Sponsored students undertaking masters’ and PhD level study will be able to commence a different course of study with their current sponsor during their leave, providing all other requirements for commencing such a course are met. At the moment, such students would generally have to leave the UK and make an application from overseas as they would need meet the Rules relating to academic progression.
Tier 4 students who have submitted a start-up application under the Start-up scheme that was introduced from March 2019 will be permitted, where their start-up is supported by an endorsing body, to commence their business activities whilst their application is being considered.
EU Settlement Scheme
Close family members of UK nationals who had previously been living with the UK national overseas while they were exercising their free movement rights will be able to make an application under the EUSS until 29 March 2022 (where that relationship existed on exit day) or until 31 December 2020 (where that relationship established post-exit day) in both deal and no-deal scenarios.
Non-EEA family members granted EU Settlement Scheme status whose biometric residence card is lost or stolen overseas will be able to apply free of charge for an EU Settlement Scheme travel permit to enable them to travel to the UK where they can apply for a replacement biometric residence card.
Tier 1 (Exceptional Talent)
The following changes are being made for individuals applying for endorsement by The Royal Society, The Royal Academy of Engineering, and The British Academy from 1 October 2019:
- The list of peer-reviewed fellowships is expanded to include fellowships awarded by the National Institute for Health Research.
- Expansion of the criteria to include applicants who have held a peer-reviewed fellowship in the 12 months immediately prior to the date of application.
- The application criteria is expanded to allow a wider range of eligible senior academic or research positions to qualify.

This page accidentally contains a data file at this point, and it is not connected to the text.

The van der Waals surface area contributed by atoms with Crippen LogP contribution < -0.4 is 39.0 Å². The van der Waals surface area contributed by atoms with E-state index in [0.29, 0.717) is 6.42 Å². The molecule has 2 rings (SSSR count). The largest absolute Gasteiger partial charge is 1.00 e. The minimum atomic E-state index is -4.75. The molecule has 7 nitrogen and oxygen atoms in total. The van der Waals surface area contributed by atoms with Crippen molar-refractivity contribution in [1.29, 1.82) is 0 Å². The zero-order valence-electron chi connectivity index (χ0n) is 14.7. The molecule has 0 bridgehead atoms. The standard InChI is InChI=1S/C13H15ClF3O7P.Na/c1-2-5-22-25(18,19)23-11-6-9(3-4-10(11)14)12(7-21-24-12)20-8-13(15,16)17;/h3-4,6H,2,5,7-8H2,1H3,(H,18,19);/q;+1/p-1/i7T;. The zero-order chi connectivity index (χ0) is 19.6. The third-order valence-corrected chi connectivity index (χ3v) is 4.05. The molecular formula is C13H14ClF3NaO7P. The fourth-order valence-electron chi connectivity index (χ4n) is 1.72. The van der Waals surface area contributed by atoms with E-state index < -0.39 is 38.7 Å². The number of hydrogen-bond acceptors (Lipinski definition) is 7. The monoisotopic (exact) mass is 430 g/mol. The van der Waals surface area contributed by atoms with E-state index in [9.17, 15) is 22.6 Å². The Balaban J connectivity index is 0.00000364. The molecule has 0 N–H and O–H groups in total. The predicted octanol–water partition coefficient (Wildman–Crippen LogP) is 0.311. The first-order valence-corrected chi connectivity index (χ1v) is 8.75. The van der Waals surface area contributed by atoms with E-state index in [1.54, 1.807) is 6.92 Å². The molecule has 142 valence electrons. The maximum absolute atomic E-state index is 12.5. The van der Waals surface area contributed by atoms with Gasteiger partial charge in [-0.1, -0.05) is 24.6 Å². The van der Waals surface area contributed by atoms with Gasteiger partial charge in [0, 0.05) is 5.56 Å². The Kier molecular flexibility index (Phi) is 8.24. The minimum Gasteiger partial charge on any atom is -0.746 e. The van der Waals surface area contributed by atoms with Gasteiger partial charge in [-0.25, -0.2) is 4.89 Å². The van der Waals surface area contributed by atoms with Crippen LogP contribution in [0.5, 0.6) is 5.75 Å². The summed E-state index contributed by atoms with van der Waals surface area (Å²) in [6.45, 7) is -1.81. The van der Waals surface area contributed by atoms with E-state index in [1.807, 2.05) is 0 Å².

The following changes are being made for individuals applying for endorsement by Tech Nation from 1 October 2019:
- There must be three, rather than just two, letters of support provided by established organisations in the digital technology sector to permit more in-depth consideration of an individual’s skills and the contribution they would make to the sector.
- The phrase “product-led” has been added to the requirements to ensure the route is used by migrants with the appropriate skill set.
Any further changes to Immigration rules?
The Government plans to overhaul the UK’s immigration system from 2021 and it remains to be seen what further changes are going to be made to visa and immigration rules over the coming months.
The changes outlined above are an interesting start. Most of these changes are positive and likely to be welcomed by employers and recruiters. They will hopefully decrease recruitment timescales and mark the Government’s commitment to attract the “brightest and best global talent” to participate in the UK’s economic development in a post-Brexit environment.
For further information and advice on the changes or any aspects of Immigration law, please email Melissa Vangeen at Wells Burcombe.
(The above is offered for general information purposes only and does not constitute legal advice.)